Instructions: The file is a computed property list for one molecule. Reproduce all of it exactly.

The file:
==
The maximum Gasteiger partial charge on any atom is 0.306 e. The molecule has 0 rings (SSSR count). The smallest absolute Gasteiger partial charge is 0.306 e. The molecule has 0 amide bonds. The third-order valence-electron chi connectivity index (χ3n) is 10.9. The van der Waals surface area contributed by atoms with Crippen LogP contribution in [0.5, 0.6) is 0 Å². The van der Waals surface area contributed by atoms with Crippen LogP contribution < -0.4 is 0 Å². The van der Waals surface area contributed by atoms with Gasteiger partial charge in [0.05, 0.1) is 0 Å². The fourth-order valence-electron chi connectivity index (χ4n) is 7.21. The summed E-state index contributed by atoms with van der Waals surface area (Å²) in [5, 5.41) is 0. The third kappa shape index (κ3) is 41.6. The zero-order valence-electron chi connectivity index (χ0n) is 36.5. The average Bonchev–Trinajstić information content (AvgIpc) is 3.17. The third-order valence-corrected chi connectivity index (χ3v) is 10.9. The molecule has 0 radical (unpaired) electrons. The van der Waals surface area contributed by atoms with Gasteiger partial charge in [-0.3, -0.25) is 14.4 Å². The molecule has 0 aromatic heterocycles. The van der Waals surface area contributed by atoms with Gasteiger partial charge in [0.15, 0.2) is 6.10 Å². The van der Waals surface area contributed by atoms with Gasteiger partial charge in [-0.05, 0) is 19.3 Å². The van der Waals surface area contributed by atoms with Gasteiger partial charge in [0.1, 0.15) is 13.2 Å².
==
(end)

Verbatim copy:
The maximum Gasteiger partial charge on any atom is 0.306 e. The molecule has 0 rings (SSSR count). The smallest absolute Gasteiger partial charge is 0.306 e. The molecule has 0 amide bonds. The third-order valence-electron chi connectivity index (χ3n) is 10.9. The van der Waals surface area contributed by atoms with Crippen LogP contribution in [0.5, 0.6) is 0 Å². The van der Waals surface area contributed by atoms with Crippen LogP contribution < -0.4 is 0 Å². The van der Waals surface area contributed by atoms with Gasteiger partial charge in [0.05, 0.1) is 0 Å². The fourth-order valence-electron chi connectivity index (χ4n) is 7.21. The summed E-state index contributed by atoms with van der Waals surface area (Å²) in [5, 5.41) is 0. The third kappa shape index (κ3) is 41.6. The zero-order valence-electron chi connectivity index (χ0n) is 36.5. The average Bonchev–Trinajstić information content (AvgIpc) is 3.17. The third-order valence-corrected chi connectivity index (χ3v) is 10.9. The molecule has 0 radical (unpaired) electrons. The van der Waals surface area contributed by atoms with Gasteiger partial charge in [-0.3, -0.25) is 14.4 Å². The molecule has 0 aromatic heterocycles. The van der Waals surface area contributed by atoms with Gasteiger partial charge in [0.15, 0.2) is 6.10 Å². The van der Waals surface area contributed by atoms with Gasteiger partial charge in [-0.05, 0) is 19.3 Å². The van der Waals surface area contributed by atoms with Gasteiger partial charge in [0.1, 0.15) is 13.2 Å².